It doesn’t have to be this way. To meet the target, the agency says, will in fact require a global peak in energy emissions by 2020, and a process to check where nations are on their goals every five years. The IEA is confident that by adopting a five-pillared “Bridge Scenario” that employs existing policies and technologies, that early peak can be reached.

“A transformation of the world’s energy system must become a uniting vision if the 2°C climate goal is to be achieved,” reads the report. “The challenge is stern, but a credible vision of the long-term decarbonisation of the sector is available to underpin shorter term commitments and the means to realise it can, ultimately, be collectively adopted. The world must quickly learn to live within its means if this generation is to pass it on to the next with a clear conscience.”

The five measures that could “keep the door to the 2°C goal open,” as outlined by the IEA, are:

  1. Increasing energy efficiency in the industry, buildings and transport sectors.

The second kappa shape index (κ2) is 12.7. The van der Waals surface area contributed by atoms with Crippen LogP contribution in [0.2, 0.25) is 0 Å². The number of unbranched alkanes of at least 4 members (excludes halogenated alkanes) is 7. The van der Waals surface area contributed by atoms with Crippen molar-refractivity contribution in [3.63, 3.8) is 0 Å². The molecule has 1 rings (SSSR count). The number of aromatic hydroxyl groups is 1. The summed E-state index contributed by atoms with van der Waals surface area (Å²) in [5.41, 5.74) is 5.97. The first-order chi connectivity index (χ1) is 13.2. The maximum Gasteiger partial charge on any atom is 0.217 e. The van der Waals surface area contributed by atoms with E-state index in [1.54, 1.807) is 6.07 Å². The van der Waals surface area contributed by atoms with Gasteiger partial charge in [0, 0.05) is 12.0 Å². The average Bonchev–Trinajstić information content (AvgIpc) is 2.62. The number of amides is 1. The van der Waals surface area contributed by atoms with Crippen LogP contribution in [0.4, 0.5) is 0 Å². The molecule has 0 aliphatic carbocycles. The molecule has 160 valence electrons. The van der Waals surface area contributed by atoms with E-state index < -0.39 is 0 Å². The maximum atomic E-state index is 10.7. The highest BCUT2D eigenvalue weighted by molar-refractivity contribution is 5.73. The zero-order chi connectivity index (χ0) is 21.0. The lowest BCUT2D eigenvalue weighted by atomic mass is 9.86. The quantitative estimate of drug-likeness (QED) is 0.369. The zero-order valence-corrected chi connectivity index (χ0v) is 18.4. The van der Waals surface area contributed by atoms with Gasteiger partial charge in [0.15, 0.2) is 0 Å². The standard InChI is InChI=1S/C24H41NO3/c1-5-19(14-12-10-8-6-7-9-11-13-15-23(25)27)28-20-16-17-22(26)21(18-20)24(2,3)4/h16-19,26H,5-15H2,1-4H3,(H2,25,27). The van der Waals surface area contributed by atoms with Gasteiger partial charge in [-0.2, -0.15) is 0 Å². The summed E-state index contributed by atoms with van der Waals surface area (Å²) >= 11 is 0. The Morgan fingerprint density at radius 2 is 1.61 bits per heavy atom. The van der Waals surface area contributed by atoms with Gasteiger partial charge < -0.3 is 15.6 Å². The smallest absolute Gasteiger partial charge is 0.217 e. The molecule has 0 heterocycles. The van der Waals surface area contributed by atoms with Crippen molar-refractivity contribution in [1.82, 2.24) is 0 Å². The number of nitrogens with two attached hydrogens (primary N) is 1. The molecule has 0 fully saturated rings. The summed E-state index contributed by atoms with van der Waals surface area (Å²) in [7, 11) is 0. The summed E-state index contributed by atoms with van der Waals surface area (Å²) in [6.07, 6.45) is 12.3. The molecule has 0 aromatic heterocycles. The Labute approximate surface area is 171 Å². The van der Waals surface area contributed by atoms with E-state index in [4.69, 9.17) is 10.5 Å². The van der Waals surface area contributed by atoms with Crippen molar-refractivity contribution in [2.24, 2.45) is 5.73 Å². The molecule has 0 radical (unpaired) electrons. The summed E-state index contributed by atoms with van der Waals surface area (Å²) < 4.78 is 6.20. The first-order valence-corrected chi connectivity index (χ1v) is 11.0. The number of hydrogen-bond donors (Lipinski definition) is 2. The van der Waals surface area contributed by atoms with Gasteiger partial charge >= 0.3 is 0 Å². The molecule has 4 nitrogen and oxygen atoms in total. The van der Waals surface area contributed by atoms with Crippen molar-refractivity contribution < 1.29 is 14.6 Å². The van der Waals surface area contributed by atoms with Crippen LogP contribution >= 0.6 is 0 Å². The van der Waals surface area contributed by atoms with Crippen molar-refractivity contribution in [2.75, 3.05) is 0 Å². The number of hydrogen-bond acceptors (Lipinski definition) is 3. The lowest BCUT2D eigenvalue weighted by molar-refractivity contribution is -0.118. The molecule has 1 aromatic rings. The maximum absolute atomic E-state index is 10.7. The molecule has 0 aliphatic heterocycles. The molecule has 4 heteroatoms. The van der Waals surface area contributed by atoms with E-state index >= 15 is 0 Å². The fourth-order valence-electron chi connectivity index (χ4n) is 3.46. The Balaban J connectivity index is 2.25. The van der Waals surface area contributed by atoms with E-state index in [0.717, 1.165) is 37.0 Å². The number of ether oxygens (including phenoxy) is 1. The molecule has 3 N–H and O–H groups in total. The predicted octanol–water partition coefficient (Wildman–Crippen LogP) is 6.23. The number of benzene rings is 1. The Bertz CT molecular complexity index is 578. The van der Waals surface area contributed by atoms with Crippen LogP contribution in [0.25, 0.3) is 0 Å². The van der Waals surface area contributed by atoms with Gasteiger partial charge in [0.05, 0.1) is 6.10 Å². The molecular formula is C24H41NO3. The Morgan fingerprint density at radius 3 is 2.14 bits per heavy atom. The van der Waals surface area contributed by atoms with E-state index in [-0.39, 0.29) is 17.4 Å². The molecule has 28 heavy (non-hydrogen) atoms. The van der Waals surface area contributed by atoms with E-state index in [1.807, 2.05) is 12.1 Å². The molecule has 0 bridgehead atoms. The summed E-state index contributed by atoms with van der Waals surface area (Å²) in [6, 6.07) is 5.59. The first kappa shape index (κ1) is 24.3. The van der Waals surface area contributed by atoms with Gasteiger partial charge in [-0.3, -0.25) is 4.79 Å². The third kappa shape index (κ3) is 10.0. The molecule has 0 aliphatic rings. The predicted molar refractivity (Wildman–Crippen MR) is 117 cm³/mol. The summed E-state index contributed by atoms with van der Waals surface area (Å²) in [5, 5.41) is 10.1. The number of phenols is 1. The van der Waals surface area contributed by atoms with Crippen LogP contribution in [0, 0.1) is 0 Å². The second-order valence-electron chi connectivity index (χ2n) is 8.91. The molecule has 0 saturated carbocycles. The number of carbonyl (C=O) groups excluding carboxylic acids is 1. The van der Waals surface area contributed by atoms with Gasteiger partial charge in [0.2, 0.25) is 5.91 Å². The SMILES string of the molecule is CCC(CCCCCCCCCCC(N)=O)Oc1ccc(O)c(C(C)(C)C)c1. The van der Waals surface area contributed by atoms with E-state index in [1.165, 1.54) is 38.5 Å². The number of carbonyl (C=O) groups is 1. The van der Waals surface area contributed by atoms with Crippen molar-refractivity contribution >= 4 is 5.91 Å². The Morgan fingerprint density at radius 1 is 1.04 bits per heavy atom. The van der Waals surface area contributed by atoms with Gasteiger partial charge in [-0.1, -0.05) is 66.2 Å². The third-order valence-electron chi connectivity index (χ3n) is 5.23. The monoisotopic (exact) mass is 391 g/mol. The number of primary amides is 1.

2. Progressively reducing the use of the least-efficient coal-fired power plants and banning their construction.
  3. Increasing investment in renewable energy technologies in the power sector from $270 billion in 2014 to $400 billion in 2030.
  4. Gradual phasing out of fossil-fuel subsidies to end-users by 2030.
  5. Reducing methane emissions in oil and gas production.

The IEA’s findings, as well as its focus on renewable energy, are in line with what environmental and climate justice groups have been warning for years, said Samantha Smith, leader of the World Wildlife Foundations’s Global Climate and Energy Initiative.

“The IEA’s analysis confirms what scientists and civil society have said for a while: Countries need to cut emissions more, and they need to cut them more immediately so that we do not face really dangerous climate change,” said Smith. “Current plans and pledges to do more later on are not yet enough to do the job on climate.”

WWF’s director of global energy policy, Stephan Singer added: “We are particularly happy that the IEA’s key recommendations focus on what works—energy efficiency and renewables—rather than on vague ‘low carbon technologies.’ The latter often means problematic climate ‘solutions’ like nuclear, carbon capture and storage at scale, and gas.” 

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